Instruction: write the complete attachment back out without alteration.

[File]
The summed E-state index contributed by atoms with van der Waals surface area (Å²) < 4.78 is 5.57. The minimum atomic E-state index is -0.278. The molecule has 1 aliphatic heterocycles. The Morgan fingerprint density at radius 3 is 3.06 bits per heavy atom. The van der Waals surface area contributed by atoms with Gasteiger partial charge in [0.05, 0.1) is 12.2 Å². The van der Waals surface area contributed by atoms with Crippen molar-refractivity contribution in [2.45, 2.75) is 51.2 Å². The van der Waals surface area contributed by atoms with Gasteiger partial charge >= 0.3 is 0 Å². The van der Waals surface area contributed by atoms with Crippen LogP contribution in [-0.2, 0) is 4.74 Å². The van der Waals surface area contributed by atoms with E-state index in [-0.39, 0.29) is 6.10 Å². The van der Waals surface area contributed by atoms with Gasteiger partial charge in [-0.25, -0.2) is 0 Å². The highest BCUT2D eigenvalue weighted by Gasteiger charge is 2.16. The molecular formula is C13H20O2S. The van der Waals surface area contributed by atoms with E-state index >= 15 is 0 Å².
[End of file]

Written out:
The summed E-state index contributed by atoms with van der Waals surface area (Å²) < 4.78 is 5.57. The minimum atomic E-state index is -0.278. The molecule has 1 aliphatic heterocycles. The Morgan fingerprint density at radius 3 is 3.06 bits per heavy atom. The van der Waals surface area contributed by atoms with Gasteiger partial charge in [0.05, 0.1) is 12.2 Å². The van der Waals surface area contributed by atoms with Crippen molar-refractivity contribution in [2.45, 2.75) is 51.2 Å². The van der Waals surface area contributed by atoms with Gasteiger partial charge >= 0.3 is 0 Å². The van der Waals surface area contributed by atoms with Crippen LogP contribution in [-0.2, 0) is 4.74 Å². The van der Waals surface area contributed by atoms with E-state index in [-0.39, 0.29) is 6.10 Å². The van der Waals surface area contributed by atoms with Gasteiger partial charge in [-0.25, -0.2) is 0 Å². The highest BCUT2D eigenvalue weighted by Gasteiger charge is 2.16. The molecular formula is C13H20O2S. The van der Waals surface area contributed by atoms with E-state index >= 15 is 0 Å².